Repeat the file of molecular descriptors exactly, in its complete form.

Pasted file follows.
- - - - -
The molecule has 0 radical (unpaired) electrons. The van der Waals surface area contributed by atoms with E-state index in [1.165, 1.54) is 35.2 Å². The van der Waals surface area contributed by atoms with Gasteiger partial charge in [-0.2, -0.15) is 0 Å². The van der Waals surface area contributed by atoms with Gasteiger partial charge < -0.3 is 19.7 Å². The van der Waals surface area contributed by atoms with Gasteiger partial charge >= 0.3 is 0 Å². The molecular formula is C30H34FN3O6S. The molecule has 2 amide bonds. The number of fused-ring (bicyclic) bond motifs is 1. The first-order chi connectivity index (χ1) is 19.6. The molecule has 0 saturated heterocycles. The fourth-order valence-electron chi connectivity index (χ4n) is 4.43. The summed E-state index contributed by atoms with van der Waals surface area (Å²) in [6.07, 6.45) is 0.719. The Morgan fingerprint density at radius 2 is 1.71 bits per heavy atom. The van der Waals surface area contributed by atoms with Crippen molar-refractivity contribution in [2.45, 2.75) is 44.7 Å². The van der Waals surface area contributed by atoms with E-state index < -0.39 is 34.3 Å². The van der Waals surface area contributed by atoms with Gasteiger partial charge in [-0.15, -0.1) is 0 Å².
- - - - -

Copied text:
The molecule has 0 radical (unpaired) electrons. The van der Waals surface area contributed by atoms with E-state index in [1.165, 1.54) is 35.2 Å². The van der Waals surface area contributed by atoms with Gasteiger partial charge in [-0.2, -0.15) is 0 Å². The van der Waals surface area contributed by atoms with Gasteiger partial charge < -0.3 is 19.7 Å². The van der Waals surface area contributed by atoms with Gasteiger partial charge >= 0.3 is 0 Å². The molecular formula is C30H34FN3O6S. The molecule has 2 amide bonds. The number of fused-ring (bicyclic) bond motifs is 1. The first-order chi connectivity index (χ1) is 19.6. The molecule has 0 saturated heterocycles. The fourth-order valence-electron chi connectivity index (χ4n) is 4.43. The summed E-state index contributed by atoms with van der Waals surface area (Å²) in [6.07, 6.45) is 0.719. The Morgan fingerprint density at radius 2 is 1.71 bits per heavy atom. The van der Waals surface area contributed by atoms with Crippen molar-refractivity contribution in [2.45, 2.75) is 44.7 Å². The van der Waals surface area contributed by atoms with E-state index < -0.39 is 34.3 Å². The van der Waals surface area contributed by atoms with Gasteiger partial charge in [-0.15, -0.1) is 0 Å².